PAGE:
Please note the following:

• The Task Force was not commissioned to resolve the issue, but was asked to develop
resources to help the bishops in future conversation on this topic.
• Therefore the report does not answer the questions of what the College is to do, but it is
a study presented to the College to help the College in our discussions.
• The report does not change our current practice regarding women’s orders as stated in
our Constitution. Our current practice allows each diocese to determine whether it
will ordain women as deacons or priests.
• The report will now be sent to the GAFCON Primates for their input and guidance for
our discussions.
• The College of Bishops will now be studying the whole report, and we will meet in
special session later in the year to discuss how we move forward together.

Read it all and note the link to download the entire report at the bottom.

Posted in Anglican Church in North America (ACNA), Ecclesiology, Ministry of the Ordained, Parish Ministry, Theology, Women's Ordination

(Living Church) John Martin on the background to the consecration in Jesmond Parish

The Rev. David Holloway, the senior minister of Jesmond Parish, believes the Church of England’s Clergy Discipline Measure will not apply in this case. Ecclesiastical lawyers are studying the case, and it is not yet clear what their response will be.

The Rt. Rev. Rod Thomas, appointed as Bishop of Maidstone to work with conservative evangelicals, is reserving his opinion.

The action in Jesmond caught GAFCON by surprise. Except for a conversation with GAFCON’s general secretary, the Most Rev. Peter Jensen, Jesmond’s statement makes plain there was no consultation with GAFCON’s primates. A week earlier, GAFCON’s primates stated their intention to send a missionary bishop to the United Kingdom amid conservative concerns about the state of the Church of England.

Archbishop Jensen confirmed it was entirely independent of GAFCON. “But it does show, I think, that the situation in England is becoming very difficult for those who hold the traditional and biblical view.”

Read it all.

Posted in Anglican Continuum, Church History, Church of England (CoE), Ecclesiology, Evangelicals, Ministry of the Ordained, Parish Ministry, South Africa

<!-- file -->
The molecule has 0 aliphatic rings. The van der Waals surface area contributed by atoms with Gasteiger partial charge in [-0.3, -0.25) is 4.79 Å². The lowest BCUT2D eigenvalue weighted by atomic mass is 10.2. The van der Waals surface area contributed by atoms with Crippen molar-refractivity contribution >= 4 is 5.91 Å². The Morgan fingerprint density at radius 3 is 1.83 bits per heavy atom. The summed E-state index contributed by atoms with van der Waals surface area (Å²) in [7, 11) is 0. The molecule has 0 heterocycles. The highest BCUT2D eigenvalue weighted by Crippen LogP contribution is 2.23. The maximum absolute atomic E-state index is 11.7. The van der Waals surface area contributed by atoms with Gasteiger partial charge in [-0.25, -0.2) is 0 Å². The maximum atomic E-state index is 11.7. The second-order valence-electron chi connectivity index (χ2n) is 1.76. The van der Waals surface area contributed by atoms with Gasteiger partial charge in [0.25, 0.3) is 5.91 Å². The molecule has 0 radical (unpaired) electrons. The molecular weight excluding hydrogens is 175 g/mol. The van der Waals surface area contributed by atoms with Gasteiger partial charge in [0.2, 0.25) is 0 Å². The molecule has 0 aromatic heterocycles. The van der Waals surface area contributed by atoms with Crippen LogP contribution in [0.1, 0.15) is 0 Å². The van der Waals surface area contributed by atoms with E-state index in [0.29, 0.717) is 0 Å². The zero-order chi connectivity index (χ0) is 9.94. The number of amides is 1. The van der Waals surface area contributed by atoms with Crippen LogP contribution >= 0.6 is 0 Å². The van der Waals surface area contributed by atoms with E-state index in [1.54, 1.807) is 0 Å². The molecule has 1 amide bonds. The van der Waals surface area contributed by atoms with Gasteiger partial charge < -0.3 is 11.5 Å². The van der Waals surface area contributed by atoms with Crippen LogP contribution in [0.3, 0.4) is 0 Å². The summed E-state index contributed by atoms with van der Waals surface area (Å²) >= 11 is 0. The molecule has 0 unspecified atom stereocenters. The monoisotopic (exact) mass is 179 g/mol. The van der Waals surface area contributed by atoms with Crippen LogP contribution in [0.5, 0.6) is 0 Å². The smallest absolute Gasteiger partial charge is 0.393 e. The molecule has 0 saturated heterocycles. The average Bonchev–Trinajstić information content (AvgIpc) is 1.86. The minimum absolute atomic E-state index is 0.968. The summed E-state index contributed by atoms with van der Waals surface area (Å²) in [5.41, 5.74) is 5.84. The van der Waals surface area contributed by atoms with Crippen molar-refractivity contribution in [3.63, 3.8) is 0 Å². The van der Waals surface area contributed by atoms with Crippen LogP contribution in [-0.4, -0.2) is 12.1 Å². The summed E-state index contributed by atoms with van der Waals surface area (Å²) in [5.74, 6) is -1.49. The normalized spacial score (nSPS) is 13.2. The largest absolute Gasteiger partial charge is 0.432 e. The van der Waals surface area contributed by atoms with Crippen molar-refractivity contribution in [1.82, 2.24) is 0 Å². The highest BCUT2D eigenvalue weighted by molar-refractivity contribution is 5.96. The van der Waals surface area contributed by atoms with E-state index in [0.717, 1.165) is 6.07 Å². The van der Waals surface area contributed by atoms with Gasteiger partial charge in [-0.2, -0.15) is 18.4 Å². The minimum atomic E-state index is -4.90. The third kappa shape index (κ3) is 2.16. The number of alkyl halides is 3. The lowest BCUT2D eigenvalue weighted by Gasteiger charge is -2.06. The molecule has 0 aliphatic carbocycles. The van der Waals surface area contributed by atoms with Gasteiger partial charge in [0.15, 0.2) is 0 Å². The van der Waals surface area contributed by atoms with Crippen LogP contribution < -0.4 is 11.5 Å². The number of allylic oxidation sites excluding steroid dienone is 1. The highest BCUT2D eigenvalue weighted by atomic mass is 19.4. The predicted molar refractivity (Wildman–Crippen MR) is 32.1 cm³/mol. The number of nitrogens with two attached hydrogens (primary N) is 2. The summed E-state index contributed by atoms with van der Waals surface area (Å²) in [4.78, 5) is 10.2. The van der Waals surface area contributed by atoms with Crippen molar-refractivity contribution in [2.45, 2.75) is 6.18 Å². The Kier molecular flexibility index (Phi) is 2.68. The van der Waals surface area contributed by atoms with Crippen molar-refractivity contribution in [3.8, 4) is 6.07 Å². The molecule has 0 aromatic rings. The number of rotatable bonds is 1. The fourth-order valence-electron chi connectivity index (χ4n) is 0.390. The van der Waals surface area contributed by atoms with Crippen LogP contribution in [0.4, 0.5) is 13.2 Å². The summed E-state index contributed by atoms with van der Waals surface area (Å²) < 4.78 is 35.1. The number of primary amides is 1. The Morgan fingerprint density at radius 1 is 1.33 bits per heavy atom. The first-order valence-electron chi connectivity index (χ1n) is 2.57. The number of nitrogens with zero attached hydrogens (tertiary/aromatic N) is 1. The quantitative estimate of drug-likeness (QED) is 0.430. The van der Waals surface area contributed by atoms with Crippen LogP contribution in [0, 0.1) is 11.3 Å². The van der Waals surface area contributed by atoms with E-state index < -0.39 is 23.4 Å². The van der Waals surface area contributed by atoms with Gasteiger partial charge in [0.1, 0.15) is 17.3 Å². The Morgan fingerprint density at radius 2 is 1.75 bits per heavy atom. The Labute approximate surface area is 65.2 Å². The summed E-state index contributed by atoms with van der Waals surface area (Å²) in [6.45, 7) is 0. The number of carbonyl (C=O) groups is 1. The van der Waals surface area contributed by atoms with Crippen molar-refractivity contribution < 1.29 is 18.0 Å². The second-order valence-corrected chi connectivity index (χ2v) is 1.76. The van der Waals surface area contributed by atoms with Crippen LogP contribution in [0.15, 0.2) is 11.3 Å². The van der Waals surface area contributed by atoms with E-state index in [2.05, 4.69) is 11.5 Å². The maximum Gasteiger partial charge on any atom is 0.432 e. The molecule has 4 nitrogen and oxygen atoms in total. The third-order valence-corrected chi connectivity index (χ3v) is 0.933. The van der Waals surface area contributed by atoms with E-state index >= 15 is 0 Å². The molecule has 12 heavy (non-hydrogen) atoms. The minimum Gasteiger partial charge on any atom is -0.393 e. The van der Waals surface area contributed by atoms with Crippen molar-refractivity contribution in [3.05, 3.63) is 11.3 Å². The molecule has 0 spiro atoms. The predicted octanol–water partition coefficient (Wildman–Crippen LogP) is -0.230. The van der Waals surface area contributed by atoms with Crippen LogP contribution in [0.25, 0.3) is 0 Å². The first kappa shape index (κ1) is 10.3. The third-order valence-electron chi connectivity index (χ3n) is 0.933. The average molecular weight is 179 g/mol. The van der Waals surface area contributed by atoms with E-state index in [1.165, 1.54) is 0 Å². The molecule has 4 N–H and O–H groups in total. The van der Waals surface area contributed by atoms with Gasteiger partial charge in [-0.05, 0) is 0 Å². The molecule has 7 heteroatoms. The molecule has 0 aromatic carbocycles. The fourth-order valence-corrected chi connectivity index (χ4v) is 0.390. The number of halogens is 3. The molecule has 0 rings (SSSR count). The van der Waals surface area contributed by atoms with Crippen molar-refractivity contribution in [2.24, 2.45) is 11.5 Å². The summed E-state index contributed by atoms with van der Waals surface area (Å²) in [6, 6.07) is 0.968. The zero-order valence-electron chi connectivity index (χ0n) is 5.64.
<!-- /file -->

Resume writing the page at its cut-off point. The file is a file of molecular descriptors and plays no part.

Andrew Goddard–“Order! Order!”: Reflections on The Jesmond Consecration

This consecration has many unfortunate echoes of those at the start of the long unravelling process of The Episcopal Church (USA). It is often forgotten that this began before Gene Robinson’s election and consecration and the departures of parishes, clergy and eventually dioceses, to overseas bishops and the consecration of American priests as bishops by overseas provinces.

In early 2000, two conservative American parish priests, without the wider support even of formal conservative networks in the US, were secretly consecrated as bishops (though by two Primates of Communion provinces unlike here) to serve in the US (including in dioceses with conservative bishops). This famously led the Canadian Primate to comment that “bishops are not intercontinental ballistic missiles, manufactured on one continent and fired into another as an act of aggression” and censure from Archbishop George Carey. It also soon became clear that the Primate of South East Asia had acted without following due process in relation to his own province’s canons.

This was the birth of AMiA and the seeds sown there, while producing much good fruit on the ground in local churches, mission and church planting, have led to ongoing serious problems in relation to order and difficult often broken personal relationships. Throughout its history there have been recurring conflicts, confusion and further fractures with conservatives within ECUSA (notably in South Carolina), within AMiA itself, particularly between one of those originally consecrated bishops and the province of Rwanda in which he formally served, and with the wider orthodox movement in the US now embodied in the much more orderly ACNA. This is not a happy precedent to be following.

In terms of order, there could still be at least one positive consequence of all this mess and confusion and the warning signs it gives of repeating the North American conflicts not just within the CofE but among orthodox evangelical Anglicans in England who are eager to support one another even when following different paths of visible differentiation from parts of the wider church. Could GAFCON now pause and take time to learn some lessons and consult more widely about its own plans for a missionary bishop and how they relate to catholic and evangelical faith and order? Can we find a way of understanding episcopal ministry in the context of impaired communion among Anglicans, both nationally and globally, perhaps learning from wider ecumenical relationships?